Hot Lyrics:

Every time – did he comply?
Theft of a life. Did he comply?
Left him to die, bled on the side. Did he comply?
Weapon obliged, ain’t read him his rights. Did he comply? Did he comply? Severed his spine. Every time – did he comply?
Stretcher arrived. Did he comply?
Dead on the site. Seventy strikes. Did he comply?
Breathless and quiet. Did he comply?
Every time – did he comply?
Let them decide and rest for tonight’s success on your side!

Datgum is a protest song written to reflect the current struggle of Black people and people of color in America against white supremacy. The term “Datgum” itself is a euphemism that is used to express anger or shock. Despite being born into a country cloaked in white supremacy, and raised in full awareness of it – I am always freshly surprised at how easy, if not downright profitable it is to kill us in full view with the whole world watching. The surprise I feel over this is what causes the anger and out comes the expression “Datgum!” to stand in for feelings for which there aren’t words. Those feelings can be distilled into a mix of anger, despair, sadness, and confusion.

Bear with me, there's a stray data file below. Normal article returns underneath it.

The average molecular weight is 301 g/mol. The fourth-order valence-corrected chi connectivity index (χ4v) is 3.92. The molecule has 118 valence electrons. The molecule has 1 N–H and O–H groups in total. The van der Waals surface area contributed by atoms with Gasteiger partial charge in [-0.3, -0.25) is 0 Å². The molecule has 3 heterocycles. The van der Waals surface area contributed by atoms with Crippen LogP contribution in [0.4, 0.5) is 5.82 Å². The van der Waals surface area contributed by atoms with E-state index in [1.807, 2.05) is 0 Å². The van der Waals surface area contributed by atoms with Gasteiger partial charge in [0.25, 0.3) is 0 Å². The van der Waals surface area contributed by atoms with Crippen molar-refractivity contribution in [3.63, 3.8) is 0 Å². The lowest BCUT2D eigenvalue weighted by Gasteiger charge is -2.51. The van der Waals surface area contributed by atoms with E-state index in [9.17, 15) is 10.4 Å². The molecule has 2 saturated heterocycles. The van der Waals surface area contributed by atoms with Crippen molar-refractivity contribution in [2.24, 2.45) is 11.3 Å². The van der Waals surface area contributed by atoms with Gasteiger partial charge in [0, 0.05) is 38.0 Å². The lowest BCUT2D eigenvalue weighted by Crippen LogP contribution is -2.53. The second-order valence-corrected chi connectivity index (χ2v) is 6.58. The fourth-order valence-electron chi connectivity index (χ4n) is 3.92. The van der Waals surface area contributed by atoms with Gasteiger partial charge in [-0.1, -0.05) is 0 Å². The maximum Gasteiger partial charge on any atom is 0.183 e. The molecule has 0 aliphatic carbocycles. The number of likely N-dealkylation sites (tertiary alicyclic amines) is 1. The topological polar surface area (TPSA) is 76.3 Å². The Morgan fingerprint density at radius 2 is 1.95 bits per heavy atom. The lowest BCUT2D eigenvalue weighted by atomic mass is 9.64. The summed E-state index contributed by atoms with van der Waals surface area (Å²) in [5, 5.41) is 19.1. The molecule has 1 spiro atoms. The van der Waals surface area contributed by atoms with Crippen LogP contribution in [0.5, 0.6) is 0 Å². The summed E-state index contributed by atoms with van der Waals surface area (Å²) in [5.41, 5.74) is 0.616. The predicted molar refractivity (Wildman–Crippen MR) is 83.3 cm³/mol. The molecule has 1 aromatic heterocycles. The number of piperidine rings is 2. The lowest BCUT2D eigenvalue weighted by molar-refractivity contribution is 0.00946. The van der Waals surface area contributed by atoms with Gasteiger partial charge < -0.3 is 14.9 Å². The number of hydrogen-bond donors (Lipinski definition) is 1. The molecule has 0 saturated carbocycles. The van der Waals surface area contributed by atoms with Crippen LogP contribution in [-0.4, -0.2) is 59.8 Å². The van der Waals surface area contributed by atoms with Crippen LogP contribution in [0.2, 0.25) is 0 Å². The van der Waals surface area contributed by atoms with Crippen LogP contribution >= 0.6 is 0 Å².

The song was largely inspired by the protest of Colin Kaepernick refusing to observe the national anthem during the NFL games for which he was playing. The simple act was poignant and accompanied by a very concise and thoughtful explanation for his choice. My goal was to give greater context to the issue of racism to show that not only does it still exist but it is just as widespread as any other point in this nation’s history.

The opening line is “Slaves on a ship, frays on a whip, chains on a hip, gangs on a strip, names on a list”. This short list documents the metamorphosis of the institution of racism. First, we were bought as cattle (slaves on a ship) then we were tortured to destroy our minds (frays on a whip). When slavery was deemed illegal then Jim Crow laws were put in place to make sure we remained the target and the prison yard became the new plantation (chains on a hip). Gangs originally developed as a means of protection against racism (gangs on a strip) but devolved into another beast entirely once The Black Panther Party and other likeminded pro-black groups were destroyed.

In 2017 it is apparent we still have no recourse when an officer decides to end our lives for any apparent reason (names on a list). The officers actions are always justified by mainstream white society and the victims are always posthumously villainized. “Did he comply?”

Audio: J.Lee the Producer “Datgum (feat. Adam L)”:

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